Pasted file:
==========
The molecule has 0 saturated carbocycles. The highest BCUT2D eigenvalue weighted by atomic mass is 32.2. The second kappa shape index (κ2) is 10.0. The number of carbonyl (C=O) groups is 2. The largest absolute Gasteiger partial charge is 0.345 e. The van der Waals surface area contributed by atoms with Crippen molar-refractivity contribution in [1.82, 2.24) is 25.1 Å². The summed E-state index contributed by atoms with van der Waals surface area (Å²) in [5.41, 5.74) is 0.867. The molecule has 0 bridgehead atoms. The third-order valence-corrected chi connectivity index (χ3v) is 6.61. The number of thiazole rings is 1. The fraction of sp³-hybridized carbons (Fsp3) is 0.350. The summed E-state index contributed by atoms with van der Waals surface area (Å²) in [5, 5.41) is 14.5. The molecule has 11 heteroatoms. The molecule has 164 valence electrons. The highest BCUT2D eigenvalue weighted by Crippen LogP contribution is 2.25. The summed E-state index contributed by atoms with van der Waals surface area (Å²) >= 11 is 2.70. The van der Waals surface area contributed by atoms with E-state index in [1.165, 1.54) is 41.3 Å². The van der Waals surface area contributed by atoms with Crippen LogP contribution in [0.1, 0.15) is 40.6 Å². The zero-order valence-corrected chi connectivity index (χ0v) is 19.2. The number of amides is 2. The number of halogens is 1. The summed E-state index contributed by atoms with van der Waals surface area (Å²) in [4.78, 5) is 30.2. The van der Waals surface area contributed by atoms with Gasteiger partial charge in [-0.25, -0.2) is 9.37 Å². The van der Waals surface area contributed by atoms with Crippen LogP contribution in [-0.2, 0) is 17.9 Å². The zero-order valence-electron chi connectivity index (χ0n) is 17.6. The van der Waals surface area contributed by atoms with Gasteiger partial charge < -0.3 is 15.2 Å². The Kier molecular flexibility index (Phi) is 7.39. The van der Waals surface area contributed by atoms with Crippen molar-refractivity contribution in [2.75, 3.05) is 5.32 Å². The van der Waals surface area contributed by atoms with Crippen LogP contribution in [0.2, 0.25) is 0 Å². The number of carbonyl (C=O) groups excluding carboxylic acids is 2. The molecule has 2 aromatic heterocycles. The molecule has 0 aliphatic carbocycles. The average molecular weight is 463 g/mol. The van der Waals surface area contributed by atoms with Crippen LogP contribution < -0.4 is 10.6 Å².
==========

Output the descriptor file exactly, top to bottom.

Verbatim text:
The molecule has 0 saturated carbocycles. The highest BCUT2D eigenvalue weighted by atomic mass is 32.2. The second kappa shape index (κ2) is 10.0. The number of carbonyl (C=O) groups is 2. The largest absolute Gasteiger partial charge is 0.345 e. The van der Waals surface area contributed by atoms with Crippen molar-refractivity contribution in [1.82, 2.24) is 25.1 Å². The summed E-state index contributed by atoms with van der Waals surface area (Å²) in [5.41, 5.74) is 0.867. The molecule has 0 bridgehead atoms. The third-order valence-corrected chi connectivity index (χ3v) is 6.61. The number of thiazole rings is 1. The fraction of sp³-hybridized carbons (Fsp3) is 0.350. The summed E-state index contributed by atoms with van der Waals surface area (Å²) in [5, 5.41) is 14.5. The molecule has 11 heteroatoms. The molecule has 164 valence electrons. The highest BCUT2D eigenvalue weighted by Crippen LogP contribution is 2.25. The summed E-state index contributed by atoms with van der Waals surface area (Å²) >= 11 is 2.70. The van der Waals surface area contributed by atoms with E-state index in [1.165, 1.54) is 41.3 Å². The van der Waals surface area contributed by atoms with Crippen LogP contribution in [0.1, 0.15) is 40.6 Å². The zero-order valence-corrected chi connectivity index (χ0v) is 19.2. The number of amides is 2. The number of halogens is 1. The summed E-state index contributed by atoms with van der Waals surface area (Å²) in [4.78, 5) is 30.2. The van der Waals surface area contributed by atoms with Gasteiger partial charge in [-0.25, -0.2) is 9.37 Å². The van der Waals surface area contributed by atoms with Crippen LogP contribution in [-0.2, 0) is 17.9 Å². The zero-order valence-electron chi connectivity index (χ0n) is 17.6. The van der Waals surface area contributed by atoms with Gasteiger partial charge < -0.3 is 15.2 Å². The Kier molecular flexibility index (Phi) is 7.39. The van der Waals surface area contributed by atoms with Crippen molar-refractivity contribution in [2.75, 3.05) is 5.32 Å². The van der Waals surface area contributed by atoms with Crippen LogP contribution in [0.2, 0.25) is 0 Å². The number of carbonyl (C=O) groups excluding carboxylic acids is 2. The molecule has 2 aromatic heterocycles. The molecule has 0 aliphatic carbocycles. The average molecular weight is 463 g/mol. The van der Waals surface area contributed by atoms with Crippen LogP contribution < -0.4 is 10.6 Å².